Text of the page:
"There are only you, and Ella, and I!" Mrs. Wilkinson leaned towards her husband, and looked earnestly into his face. There was an expression on her countenance that was full of meaning; yet its import he did not understand.

"Only you, and Ella, and I?" said he.

"Yes; only we three. Now, I have been wondering all day, John, whether there was any real necessity for just we three having so large a house to live in. I don't think there is. It is an expense for nothing, and makes work for nothing."

"How you talk, Mary!"

"Don't I talk like a sensible woman?" said the young wife, smiling.

"We can't go into a smaller house, dear."

"And why not, pray?"

"Our position in society"--

Mr. Wilkinson did not finish the sentence; for he knew that argument would be lost on his wife.

"We are not rich," said Mrs. Wilkinson.

"No one knows that better than myself," replied the husband, with more feeling than he meant to exhibit.

"And, if the truth were known, are living at an expense beyond what we can afford. Speak out plainly, dear, and say if this is not the case."

"I shouldn't just like to say that," returned Wilkinson; yet his tone of voice belied his words.

"It is just as I supposed," said Mrs. Wilkinson, growing more serious. "Why have you not confided in me? Why have you not spoken freely to me on this subject, John? Am I not your wife? And am I not ready to bear all things and to suffer all things for your sake?"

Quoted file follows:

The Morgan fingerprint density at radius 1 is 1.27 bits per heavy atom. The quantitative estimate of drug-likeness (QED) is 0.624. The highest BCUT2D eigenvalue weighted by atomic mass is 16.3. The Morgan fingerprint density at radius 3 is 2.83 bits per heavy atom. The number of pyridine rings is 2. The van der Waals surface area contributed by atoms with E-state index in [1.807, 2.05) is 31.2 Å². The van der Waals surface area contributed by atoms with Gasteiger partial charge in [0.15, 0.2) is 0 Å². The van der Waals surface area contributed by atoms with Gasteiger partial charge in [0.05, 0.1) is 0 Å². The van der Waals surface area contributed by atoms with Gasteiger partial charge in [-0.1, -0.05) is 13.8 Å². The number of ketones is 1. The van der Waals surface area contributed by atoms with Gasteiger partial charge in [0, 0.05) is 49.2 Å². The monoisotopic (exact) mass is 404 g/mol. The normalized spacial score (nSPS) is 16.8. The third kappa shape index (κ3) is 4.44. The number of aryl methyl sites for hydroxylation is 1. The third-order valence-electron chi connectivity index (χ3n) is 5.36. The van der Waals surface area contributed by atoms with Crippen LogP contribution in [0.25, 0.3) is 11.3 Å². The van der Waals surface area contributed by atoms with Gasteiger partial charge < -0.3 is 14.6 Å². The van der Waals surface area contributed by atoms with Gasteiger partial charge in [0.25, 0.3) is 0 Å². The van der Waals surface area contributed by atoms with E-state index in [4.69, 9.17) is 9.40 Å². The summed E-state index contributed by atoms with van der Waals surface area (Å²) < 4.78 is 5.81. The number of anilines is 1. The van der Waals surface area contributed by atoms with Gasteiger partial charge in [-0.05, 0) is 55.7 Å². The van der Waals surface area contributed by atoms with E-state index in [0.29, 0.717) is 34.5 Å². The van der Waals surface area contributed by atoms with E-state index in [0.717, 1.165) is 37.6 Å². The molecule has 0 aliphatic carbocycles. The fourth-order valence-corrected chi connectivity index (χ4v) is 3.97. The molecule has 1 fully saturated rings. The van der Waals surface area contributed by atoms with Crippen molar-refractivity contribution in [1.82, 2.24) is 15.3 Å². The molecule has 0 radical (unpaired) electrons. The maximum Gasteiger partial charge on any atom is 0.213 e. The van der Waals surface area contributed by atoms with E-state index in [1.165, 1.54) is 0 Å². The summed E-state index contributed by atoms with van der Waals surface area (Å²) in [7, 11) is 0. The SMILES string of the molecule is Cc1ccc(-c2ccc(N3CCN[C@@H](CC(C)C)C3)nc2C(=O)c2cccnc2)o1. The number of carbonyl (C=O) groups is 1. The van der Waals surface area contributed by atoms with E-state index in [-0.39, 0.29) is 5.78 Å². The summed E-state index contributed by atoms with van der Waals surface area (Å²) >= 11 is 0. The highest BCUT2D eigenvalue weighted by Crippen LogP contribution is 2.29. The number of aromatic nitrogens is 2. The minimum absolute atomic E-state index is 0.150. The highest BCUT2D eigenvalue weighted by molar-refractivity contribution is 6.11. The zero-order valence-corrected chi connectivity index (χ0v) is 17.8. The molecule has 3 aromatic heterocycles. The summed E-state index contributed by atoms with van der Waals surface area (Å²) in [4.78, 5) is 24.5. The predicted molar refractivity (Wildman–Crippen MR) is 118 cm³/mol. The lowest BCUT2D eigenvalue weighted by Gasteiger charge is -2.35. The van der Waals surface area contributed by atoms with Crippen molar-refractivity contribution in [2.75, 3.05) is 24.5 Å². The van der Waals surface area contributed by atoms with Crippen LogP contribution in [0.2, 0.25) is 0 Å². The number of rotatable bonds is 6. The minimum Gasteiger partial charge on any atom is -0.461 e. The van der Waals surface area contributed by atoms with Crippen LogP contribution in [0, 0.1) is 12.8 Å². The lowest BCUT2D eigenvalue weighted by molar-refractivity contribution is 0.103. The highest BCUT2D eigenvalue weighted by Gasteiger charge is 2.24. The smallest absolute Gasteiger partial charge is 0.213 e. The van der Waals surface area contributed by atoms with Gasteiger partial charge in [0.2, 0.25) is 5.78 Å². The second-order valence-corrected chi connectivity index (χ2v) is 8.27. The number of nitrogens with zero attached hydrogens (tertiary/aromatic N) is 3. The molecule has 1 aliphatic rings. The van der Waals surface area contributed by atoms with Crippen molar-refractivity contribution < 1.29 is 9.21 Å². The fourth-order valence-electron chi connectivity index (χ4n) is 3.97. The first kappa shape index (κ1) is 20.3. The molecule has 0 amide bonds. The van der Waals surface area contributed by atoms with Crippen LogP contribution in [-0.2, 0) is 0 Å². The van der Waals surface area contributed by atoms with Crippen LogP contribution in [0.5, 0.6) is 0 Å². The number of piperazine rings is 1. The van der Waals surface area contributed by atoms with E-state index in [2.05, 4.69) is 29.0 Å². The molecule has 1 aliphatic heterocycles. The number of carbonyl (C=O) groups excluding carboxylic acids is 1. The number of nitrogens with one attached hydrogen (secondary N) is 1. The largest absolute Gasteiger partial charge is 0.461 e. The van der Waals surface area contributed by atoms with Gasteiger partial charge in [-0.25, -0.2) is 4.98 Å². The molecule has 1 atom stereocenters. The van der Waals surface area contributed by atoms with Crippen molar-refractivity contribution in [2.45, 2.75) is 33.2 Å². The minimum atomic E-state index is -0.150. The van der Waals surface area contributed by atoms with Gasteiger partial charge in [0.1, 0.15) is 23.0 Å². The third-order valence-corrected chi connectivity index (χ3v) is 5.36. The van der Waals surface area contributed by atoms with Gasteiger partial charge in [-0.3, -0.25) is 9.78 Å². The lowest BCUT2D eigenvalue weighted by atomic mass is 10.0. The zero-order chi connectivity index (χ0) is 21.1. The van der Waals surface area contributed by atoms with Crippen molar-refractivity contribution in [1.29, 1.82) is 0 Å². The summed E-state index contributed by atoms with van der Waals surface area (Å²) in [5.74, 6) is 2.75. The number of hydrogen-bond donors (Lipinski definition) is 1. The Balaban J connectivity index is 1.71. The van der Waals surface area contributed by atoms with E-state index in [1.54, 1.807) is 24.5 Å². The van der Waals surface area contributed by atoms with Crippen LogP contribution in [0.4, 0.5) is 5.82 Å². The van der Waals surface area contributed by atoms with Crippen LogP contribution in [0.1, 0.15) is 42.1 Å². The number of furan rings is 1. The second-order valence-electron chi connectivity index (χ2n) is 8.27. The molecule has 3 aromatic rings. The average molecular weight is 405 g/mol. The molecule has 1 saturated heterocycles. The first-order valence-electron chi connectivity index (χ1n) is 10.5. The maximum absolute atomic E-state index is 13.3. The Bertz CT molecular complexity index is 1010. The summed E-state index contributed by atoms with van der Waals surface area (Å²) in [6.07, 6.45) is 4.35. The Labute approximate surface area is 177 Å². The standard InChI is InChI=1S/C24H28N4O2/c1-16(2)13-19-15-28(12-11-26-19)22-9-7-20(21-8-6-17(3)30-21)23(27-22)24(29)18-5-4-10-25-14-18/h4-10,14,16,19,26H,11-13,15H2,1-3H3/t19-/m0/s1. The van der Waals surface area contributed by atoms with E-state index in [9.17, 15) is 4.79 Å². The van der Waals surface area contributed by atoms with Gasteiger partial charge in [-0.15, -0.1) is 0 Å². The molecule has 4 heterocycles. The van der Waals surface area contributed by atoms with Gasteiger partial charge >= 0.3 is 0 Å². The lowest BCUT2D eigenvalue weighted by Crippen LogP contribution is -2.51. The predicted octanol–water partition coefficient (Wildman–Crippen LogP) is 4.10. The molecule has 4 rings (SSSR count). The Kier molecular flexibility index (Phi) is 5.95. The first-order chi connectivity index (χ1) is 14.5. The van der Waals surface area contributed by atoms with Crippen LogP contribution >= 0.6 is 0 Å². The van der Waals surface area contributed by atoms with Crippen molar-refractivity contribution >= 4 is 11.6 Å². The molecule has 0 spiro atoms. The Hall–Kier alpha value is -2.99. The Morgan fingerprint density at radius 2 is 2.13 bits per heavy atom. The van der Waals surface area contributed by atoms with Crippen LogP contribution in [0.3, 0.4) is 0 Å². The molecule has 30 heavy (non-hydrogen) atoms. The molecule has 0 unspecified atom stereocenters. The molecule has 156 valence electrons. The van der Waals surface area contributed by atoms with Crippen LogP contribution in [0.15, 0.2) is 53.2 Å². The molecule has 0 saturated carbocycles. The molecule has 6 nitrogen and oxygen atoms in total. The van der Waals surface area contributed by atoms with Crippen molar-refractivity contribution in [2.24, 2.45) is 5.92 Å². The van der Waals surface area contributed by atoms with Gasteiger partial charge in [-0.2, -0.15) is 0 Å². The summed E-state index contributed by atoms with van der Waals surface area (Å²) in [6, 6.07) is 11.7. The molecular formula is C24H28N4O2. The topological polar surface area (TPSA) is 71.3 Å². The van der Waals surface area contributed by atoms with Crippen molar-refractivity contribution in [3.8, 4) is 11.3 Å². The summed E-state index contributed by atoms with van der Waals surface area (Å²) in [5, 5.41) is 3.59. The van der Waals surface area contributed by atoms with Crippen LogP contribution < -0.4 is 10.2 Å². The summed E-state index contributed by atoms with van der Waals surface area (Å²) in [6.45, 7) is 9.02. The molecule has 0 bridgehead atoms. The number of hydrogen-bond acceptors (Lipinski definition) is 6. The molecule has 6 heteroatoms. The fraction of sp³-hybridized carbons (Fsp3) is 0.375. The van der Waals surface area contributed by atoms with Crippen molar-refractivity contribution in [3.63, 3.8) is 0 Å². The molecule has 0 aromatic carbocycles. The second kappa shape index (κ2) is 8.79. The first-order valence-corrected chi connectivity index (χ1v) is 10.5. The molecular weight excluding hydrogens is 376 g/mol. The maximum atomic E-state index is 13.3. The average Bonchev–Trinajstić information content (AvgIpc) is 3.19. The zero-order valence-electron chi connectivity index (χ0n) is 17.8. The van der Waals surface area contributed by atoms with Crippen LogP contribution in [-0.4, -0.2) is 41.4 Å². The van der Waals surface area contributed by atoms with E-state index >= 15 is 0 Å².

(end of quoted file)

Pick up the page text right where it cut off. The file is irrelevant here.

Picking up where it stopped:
"You are too serious Mary,--too serious by far. I have not said that there was any thing wrong in my circumstances. I have not said that it was necessary to reduce our expenses."

"No matter, dear. We are, by living in our present style, expending several hundred dollars a year more than is necessary. This is useless. Do you not say so yourself?"

It is certainly useless to spend more than is necessary to secure comfort."

"And wrong to spend more than we can afford?"


"Then let us take a smaller house, John, by all means. I shall feel so much better contented."

It was some time before Wilkinson replied. When he did so, he spoke with unusual emotion.

"Ah, my dear wife!" said he, leaning towards her and grasping her hand; "you know not how great a load you have taken from my heart. The change you suggest is necessary; yet I never could have urged it; never could have asked you to give up this for an humbler dwelling. How much rather would I elevate you to a palace!"

"My husband! Why, why have you concealed this from me? It was not true kindness," said Mrs. Wilkinson, in a slightly chiding voice. "It is my province to stand, sustainingly, by your side; not to hang upon you, a dead weight."

But we will not repeat all that was said. Enough that, ere the evening, spent in earnest conversation, closed, all the preliminaries of an early removal and reduction of expenses were settled, and, when Wilkinson retired for the night, it was in a hopeful spirit. Light had broken through a rift in the dark cloud which had so suddenly loomed up; and he saw, clearly, the way of escape from the evil that threatened to overwhelm him. _